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Develop Real-Time Robot Control Architecture Using Robot Operating System and EtherCAT

ADLINK Technology Inc., New Taipei City 235603, Taiwan
Department of Mechanical Engineering, National Taipei University of Technology, Taipei 106344, Taiwan
Author to whom correspondence should be addressed.
Actuators 2021, 10(7), 141;
Received: 11 May 2021 / Revised: 16 June 2021 / Accepted: 20 June 2021 / Published: 24 June 2021
(This article belongs to the Special Issue Actuators in Robotic Control)


This paper presents the potential of combining ROS (Robot Operating System), its state-of-art software, and EtherCAT technologies to design real-time robot control architecture for human–robot collaboration. For this, the advantages of an ROS framework here are it is easy to integrate sensors for recognizing human commands and the well-developed communication protocols for data transfer between nodes. We propose a shared memory mechanism to improve the communication between non-real-time ROS nodes and real-time robot control tasks in motion kernel, which is implemented in the ARM development board with a real-time operating system. The jerk-limited trajectory generation approach is implemented in the motion kernel to obtain a fine interpolation of ROS MoveIt planned robot path to motor. EtherCAT technologies with precise multi-axis synchronization performance are used to exchange real-time I/O data between motion kernel and servo drive system. The experimental results show the proposed architecture using ROS and EtherCAT in hard real-time environment is feasible for robot control application. With the proposed architecture, a user can efficiently send commands to a robot to complete tasks or read information from the robot to make decisions, which is helpful to reach the purpose of human–robot collaboration in the future.

1. Introduction

In recent years, human–machine collaboration has been an emerging field. In the past, many companies believed that in order to achieve Industry 4.0, a fully automated production model in unmanned factories that replaced all humans with robots was required. For example, traditional automobile manufacturing vendors adopt thousands of industrial robots for full automation and mass production demands. However, unlike these vendors above, many small and medium-sized vendors in the area of electronics manufacturing industry have other requirements to manufacture products with small amounts but customized specifications. Although the price of traditional industrial robots has been decreasing, the high learning curve and high cost of training are still its major disadvantages. Therefore, the human–machine collaboration mode is addressed to satisfy these requirements. In the human–machine collaboration mode, the relationship between humans and machines has changed from giving commands to working together; operators control and monitor production processes, while robots are responsible for repeated and dangerous works. With this cooperation mode of humans and machines, these factories will become more intelligent and efficient in practice. Therefore, the development of collaborative robot control technologies is an essential topic.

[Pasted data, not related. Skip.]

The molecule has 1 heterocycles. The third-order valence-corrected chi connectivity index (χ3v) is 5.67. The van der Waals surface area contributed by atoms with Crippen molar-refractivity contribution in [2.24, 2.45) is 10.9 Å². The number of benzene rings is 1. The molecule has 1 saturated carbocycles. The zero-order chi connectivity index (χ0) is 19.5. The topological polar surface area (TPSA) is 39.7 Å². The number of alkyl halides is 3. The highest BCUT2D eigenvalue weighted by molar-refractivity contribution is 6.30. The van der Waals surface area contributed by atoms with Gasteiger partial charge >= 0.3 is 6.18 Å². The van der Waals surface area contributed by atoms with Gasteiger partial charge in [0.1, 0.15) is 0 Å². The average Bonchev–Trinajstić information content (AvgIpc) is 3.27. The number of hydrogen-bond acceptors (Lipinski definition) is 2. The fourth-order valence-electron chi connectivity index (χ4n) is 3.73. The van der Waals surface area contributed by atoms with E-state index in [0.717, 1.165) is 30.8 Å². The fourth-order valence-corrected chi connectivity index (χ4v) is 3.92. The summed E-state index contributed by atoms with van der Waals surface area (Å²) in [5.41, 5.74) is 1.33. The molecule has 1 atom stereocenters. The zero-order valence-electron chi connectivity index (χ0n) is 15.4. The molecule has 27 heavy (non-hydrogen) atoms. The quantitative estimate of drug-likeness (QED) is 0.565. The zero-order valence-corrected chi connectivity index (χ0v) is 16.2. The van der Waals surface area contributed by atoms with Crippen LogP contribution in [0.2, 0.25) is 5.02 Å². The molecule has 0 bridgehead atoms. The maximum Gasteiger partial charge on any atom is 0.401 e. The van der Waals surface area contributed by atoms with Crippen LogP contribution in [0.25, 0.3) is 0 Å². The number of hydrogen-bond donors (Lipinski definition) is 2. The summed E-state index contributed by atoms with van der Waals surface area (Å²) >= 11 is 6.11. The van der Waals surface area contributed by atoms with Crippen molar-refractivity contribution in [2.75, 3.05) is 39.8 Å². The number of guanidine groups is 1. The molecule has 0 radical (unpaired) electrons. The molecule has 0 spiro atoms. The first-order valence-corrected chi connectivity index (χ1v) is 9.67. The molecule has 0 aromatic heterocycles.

Regarding human–robot collaboration (or machines), the area of robotic research in industrial applications seeks approaches for a human–robot interface now [1]. This interface is required not only for simplifying robot programming, but also for the online information exchange in order to obtain status or make decisions. Typical approaches such as teach-pendant, which allows user to program desired positions, and so called “lead-by-the-nose” technique, where users can drag and move the robot by hand to any desired positions, are widely used as human–robot interface today [2]. However, these approaches need proprietary devices and lack user-friendly operation. Recent researches have shown that human–robot interaction technologies can use gesture and voice to guide the robots in a more natural way [3,4,5]. In [3], Microsoft Kinect was used as a sensor and C-sharp programming language was used to recognize user’s gesture and voice commands. Those commands to Kinect will be proceeded by a library to obtain desired positions and fed to robot controller via TCP/IP for robot motion. Similar researches in this area use an ROS framework to integrate various sensors like a vision system and microphones found in [2,6,7,8,9]. In their architectures, ROS acts as a middleware between sensing devices and real robot, and common communication protocols such as TCP/IP are used to send proceeded information from sensors to the robot controller. In the literature [6,7,8,9], it is mentioned that ROS here has easy extensibility and rich functionalities by open-sourced packages, libraries, and tools. The advantages of ROS above, especially its state-of-art motion planning algorithms [10] and build-in communication protocols [11], enables us to adopt ROS for robot control system in this paper and meanwhile retain the compatibility of integrating a human–robot interaction interface in the future.